Step 5: Get Your Paperwork in Order

  • Design a logo and create stationery letterhead. Include your business name, your mailing and shipping addresses, a telephone number and a one line slogan of your card line. An example of a description might be: "Greeting cards for a New Age" or "Handmade cards with a touch of humor".
  • Design a simple brochure that can be put into a loose leaf binder. Create an inexpensive brochure with all your card designs. Include a price sheet and ordering information.
  • Decide what stores you will approach first. Clarify specifically what stores you will approach and be prepared to sell.
  • Make sample deck. Prepare your sample deck with codes and prices per dozen/half dozen on the back.
  • Print or buy invoices, mailing labels. Order invoices and mailing labels with your business name, address and phone number on them.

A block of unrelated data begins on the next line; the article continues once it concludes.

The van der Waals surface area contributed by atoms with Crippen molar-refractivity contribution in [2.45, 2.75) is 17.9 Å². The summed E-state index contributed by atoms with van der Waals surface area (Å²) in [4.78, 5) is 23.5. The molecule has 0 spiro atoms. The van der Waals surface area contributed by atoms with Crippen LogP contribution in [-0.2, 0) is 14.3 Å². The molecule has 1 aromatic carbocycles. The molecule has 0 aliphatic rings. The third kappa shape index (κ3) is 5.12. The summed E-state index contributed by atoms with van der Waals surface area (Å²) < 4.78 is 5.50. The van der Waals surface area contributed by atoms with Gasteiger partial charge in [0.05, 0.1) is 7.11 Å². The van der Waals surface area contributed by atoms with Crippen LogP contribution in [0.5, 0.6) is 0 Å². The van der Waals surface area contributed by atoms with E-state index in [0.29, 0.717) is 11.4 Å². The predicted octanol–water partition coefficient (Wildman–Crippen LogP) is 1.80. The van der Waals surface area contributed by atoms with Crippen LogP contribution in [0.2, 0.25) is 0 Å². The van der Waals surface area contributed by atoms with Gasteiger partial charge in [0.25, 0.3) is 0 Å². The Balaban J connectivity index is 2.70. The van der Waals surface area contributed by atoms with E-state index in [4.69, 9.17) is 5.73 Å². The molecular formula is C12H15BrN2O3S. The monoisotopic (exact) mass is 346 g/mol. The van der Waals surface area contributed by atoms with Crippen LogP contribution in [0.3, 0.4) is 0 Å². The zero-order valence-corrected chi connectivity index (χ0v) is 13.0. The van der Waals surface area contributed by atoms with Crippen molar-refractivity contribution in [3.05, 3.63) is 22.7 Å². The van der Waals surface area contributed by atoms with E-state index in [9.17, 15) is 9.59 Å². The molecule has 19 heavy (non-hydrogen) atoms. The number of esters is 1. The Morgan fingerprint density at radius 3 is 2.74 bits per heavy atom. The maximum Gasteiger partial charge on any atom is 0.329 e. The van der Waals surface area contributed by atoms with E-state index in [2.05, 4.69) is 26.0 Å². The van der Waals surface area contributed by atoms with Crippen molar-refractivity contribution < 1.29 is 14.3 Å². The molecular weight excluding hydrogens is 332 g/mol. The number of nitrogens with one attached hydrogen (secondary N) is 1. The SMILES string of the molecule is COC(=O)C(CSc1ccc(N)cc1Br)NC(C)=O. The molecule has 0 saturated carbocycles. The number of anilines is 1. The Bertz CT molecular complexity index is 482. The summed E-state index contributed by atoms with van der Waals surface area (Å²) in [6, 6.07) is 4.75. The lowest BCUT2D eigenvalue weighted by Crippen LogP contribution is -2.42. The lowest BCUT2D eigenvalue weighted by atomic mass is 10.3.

• Set up your books. Keep track of your supplier names and addresses, expenses, income, what cards sold per month, and any other information you need to refer to.
  • Create a bill. Design a simple form for billing labelled "Overdue Notice". You will have to remind stores when their 30 days are up, in case they forget to pay on time.

Step 6: Practicing Selling on a small scale

  • Make sure you have all your manufacturing supplies for at least sales of at least 2,000 cards.
  • Familiarize yourself with local sales trends and what kinds of card people buy. Sell cards to at least 5-10 stores in your community and learn the lifecycle of a card sale. You will also learn what your top sellers are, which will help you plan your card line for the future.